Sensors 2014, 14(3), 5147-5173; doi:10.3390/s140305147

Article
Time-Frequency Methods for Structural Health Monitoring
Alexander L. Pyayt 1,2,*, Alexey P. Kozionov 1,3, Ilya I. Mokhov 1, Bernhard Lang 4, Robert J. Meijer 2,5, Valeria V. Krzhizhanovskaya 2,6,7 and Peter M. A. Sloot 2,6,8
1
Siemens LLC, Corporate Technology, Volynskiy lane 3A, St. Petersburg, 191186, Russia; E-Mails: alexey.kozionov@siemens.com (A.P.K.); ilya.mokhov@siemens.com (I.I.M.)
2
University of Amsterdam, Science Park 904, 1098 XH, Amsterdam, The Netherlands; E-Mails: V.Krzhizhanovskaya@uva.nl (V.V.K.); P.M.A.Sloot@uva.nl (P.M.A.S.)
3
St. Petersburg State University of Aerospace Instrumentation, Bolshaya Morskaia 67, St. Petersburg, 190000, Russia
4
Siemens AG, Corporate Technology, Muenchen, 80200, Germany; E-Mail: bernhard.lang@siemens.com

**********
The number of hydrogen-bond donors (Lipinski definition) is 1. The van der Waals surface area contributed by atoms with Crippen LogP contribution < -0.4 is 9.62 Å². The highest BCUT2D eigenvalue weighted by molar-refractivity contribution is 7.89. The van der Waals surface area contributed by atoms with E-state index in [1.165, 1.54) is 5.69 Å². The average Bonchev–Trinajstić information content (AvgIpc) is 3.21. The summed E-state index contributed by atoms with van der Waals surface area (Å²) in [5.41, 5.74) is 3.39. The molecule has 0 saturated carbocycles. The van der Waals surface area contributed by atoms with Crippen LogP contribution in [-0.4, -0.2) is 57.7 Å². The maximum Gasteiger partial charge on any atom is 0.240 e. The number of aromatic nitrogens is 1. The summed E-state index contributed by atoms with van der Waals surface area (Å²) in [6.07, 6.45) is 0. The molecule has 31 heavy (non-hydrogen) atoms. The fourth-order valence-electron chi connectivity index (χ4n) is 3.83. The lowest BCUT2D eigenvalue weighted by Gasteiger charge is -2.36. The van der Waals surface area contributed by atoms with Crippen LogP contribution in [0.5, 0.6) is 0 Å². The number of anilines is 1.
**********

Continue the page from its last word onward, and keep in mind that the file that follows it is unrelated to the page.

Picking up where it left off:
5
Nederlandse Organisatie voor Toegepast Natuurwetenschappelijk Onderzoek (TNO), Eemsgolaan 3 NL-9727 DW, Groningen, The Netherlands; E-Mail: robert.meijer@tno.nl
6
National Research University ITMO, St. Petersburg, 197101, Russia
7
St. Petersburg State Polytechnic University, St. Petersburg, 195251, Russia
8
Nanyang Technological University, 639798, Singapore
Author Contribution: Alexander Pyayt and Alexey Kozionov performed sensor data analysis. Ilya Mokhov, Bernhard Lang and Robert Meijer contributed to the anomaly detection concept. Bernhard Lang organised installation of sensors in the Rhine river levee. Valeria Krzhizhanovskaya and Peter Sloot contributed to the data-driven modelling and to writing this manuscript. All authors discussed the results and edited the paper
*
Author to whom correspondence should be addressed; E-Mail: alexander.pyayt@siemens.com or A.Pyayt@uva.nl; Tel.: +7-812-329-8526; Fax: +7-812-324-8342.
Received: 14 November 2013; in revised form: 28 February 2014 / Accepted: 3 March 2014 /
Published: 12 March 2014

Abstract